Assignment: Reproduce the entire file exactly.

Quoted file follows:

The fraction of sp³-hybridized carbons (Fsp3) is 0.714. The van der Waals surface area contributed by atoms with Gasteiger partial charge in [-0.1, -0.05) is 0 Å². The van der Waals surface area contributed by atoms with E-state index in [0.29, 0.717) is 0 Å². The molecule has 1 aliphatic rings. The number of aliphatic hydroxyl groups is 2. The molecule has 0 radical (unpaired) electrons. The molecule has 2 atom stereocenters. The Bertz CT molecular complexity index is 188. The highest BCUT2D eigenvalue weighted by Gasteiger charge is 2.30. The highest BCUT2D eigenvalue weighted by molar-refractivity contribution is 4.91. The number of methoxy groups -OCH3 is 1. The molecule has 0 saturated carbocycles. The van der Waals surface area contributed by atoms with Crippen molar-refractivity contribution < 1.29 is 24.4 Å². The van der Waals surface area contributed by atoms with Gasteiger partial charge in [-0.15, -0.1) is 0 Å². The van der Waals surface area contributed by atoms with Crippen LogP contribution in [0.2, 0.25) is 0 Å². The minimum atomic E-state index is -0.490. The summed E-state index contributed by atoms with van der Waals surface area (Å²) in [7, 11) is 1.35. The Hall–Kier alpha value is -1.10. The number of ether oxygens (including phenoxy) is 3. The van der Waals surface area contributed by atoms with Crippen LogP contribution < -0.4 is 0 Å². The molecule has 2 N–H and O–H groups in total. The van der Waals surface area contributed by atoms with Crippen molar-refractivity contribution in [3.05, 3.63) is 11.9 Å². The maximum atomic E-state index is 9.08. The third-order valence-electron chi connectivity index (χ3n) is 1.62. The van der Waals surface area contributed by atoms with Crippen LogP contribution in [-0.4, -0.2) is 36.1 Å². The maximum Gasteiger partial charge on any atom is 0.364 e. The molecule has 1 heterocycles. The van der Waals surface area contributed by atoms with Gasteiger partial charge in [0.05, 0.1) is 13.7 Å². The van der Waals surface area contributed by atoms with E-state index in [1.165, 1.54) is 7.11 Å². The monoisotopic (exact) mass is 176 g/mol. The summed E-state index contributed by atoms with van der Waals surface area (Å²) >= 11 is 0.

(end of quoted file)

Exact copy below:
The fraction of sp³-hybridized carbons (Fsp3) is 0.714. The van der Waals surface area contributed by atoms with Gasteiger partial charge in [-0.1, -0.05) is 0 Å². The van der Waals surface area contributed by atoms with E-state index in [0.29, 0.717) is 0 Å². The molecule has 1 aliphatic rings. The number of aliphatic hydroxyl groups is 2. The molecule has 0 radical (unpaired) electrons. The molecule has 2 atom stereocenters. The Bertz CT molecular complexity index is 188. The highest BCUT2D eigenvalue weighted by Gasteiger charge is 2.30. The highest BCUT2D eigenvalue weighted by molar-refractivity contribution is 4.91. The number of methoxy groups -OCH3 is 1. The molecule has 0 saturated carbocycles. The van der Waals surface area contributed by atoms with Crippen molar-refractivity contribution < 1.29 is 24.4 Å². The van der Waals surface area contributed by atoms with Gasteiger partial charge in [-0.15, -0.1) is 0 Å². The van der Waals surface area contributed by atoms with Crippen LogP contribution in [0.2, 0.25) is 0 Å². The minimum atomic E-state index is -0.490. The summed E-state index contributed by atoms with van der Waals surface area (Å²) in [7, 11) is 1.35. The Hall–Kier alpha value is -1.10. The number of ether oxygens (including phenoxy) is 3. The van der Waals surface area contributed by atoms with Crippen LogP contribution < -0.4 is 0 Å². The molecule has 2 N–H and O–H groups in total. The van der Waals surface area contributed by atoms with Crippen molar-refractivity contribution in [3.05, 3.63) is 11.9 Å². The maximum atomic E-state index is 9.08. The third-order valence-electron chi connectivity index (χ3n) is 1.62. The van der Waals surface area contributed by atoms with Crippen LogP contribution in [-0.4, -0.2) is 36.1 Å². The maximum Gasteiger partial charge on any atom is 0.364 e. The molecule has 1 heterocycles. The van der Waals surface area contributed by atoms with Gasteiger partial charge in [0.05, 0.1) is 13.7 Å². The van der Waals surface area contributed by atoms with E-state index in [1.165, 1.54) is 7.11 Å². The monoisotopic (exact) mass is 176 g/mol. The summed E-state index contributed by atoms with van der Waals surface area (Å²) >= 11 is 0.